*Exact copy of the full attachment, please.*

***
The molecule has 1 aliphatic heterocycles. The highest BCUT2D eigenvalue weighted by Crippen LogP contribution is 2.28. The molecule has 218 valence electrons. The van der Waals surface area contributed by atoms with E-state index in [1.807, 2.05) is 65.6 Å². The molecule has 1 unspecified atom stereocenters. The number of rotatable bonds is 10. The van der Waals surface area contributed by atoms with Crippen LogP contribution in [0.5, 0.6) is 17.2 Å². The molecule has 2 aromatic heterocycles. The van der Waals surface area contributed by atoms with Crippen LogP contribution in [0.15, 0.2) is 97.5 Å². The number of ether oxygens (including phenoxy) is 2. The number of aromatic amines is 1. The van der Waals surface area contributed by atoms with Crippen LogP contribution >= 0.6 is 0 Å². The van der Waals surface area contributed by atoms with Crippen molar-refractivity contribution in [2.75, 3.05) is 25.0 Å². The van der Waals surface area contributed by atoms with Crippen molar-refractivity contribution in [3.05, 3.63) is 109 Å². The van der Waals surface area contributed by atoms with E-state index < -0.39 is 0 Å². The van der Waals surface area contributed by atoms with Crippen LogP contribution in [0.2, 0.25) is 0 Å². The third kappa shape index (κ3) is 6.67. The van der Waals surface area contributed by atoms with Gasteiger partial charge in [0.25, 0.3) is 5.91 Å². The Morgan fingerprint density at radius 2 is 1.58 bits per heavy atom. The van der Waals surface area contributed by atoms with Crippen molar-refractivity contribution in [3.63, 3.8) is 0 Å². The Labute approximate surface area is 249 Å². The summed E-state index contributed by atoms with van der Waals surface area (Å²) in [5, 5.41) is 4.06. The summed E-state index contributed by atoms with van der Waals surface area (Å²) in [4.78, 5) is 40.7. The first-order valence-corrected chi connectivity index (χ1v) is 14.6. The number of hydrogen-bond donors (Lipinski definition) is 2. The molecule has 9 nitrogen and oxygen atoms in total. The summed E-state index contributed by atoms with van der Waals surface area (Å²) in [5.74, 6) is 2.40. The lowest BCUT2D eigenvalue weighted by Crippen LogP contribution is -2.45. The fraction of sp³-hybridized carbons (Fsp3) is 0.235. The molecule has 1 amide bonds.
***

The molecule has 1 aliphatic heterocycles. The highest BCUT2D eigenvalue weighted by Crippen LogP contribution is 2.28. The molecule has 218 valence electrons. The van der Waals surface area contributed by atoms with E-state index in [1.807, 2.05) is 65.6 Å². The molecule has 1 unspecified atom stereocenters. The number of rotatable bonds is 10. The van der Waals surface area contributed by atoms with Crippen LogP contribution in [0.5, 0.6) is 17.2 Å². The molecule has 2 aromatic heterocycles. The van der Waals surface area contributed by atoms with Crippen LogP contribution in [0.15, 0.2) is 97.5 Å². The number of ether oxygens (including phenoxy) is 2. The number of aromatic amines is 1. The van der Waals surface area contributed by atoms with Crippen LogP contribution >= 0.6 is 0 Å². The van der Waals surface area contributed by atoms with Crippen molar-refractivity contribution in [2.75, 3.05) is 25.0 Å². The van der Waals surface area contributed by atoms with Crippen molar-refractivity contribution in [3.05, 3.63) is 109 Å². The van der Waals surface area contributed by atoms with E-state index < -0.39 is 0 Å². The van der Waals surface area contributed by atoms with Crippen LogP contribution in [0.2, 0.25) is 0 Å². The third kappa shape index (κ3) is 6.67. The van der Waals surface area contributed by atoms with Gasteiger partial charge in [0.25, 0.3) is 5.91 Å². The Morgan fingerprint density at radius 2 is 1.58 bits per heavy atom. The van der Waals surface area contributed by atoms with Crippen molar-refractivity contribution in [3.63, 3.8) is 0 Å². The Labute approximate surface area is 249 Å². The summed E-state index contributed by atoms with van der Waals surface area (Å²) in [5, 5.41) is 4.06. The summed E-state index contributed by atoms with van der Waals surface area (Å²) in [4.78, 5) is 40.7. The first-order valence-corrected chi connectivity index (χ1v) is 14.6. The number of hydrogen-bond donors (Lipinski definition) is 2. The molecule has 9 nitrogen and oxygen atoms in total. The summed E-state index contributed by atoms with van der Waals surface area (Å²) in [5.74, 6) is 2.40. The lowest BCUT2D eigenvalue weighted by Crippen LogP contribution is -2.45. The fraction of sp³-hybridized carbons (Fsp3) is 0.235. The molecule has 1 amide bonds.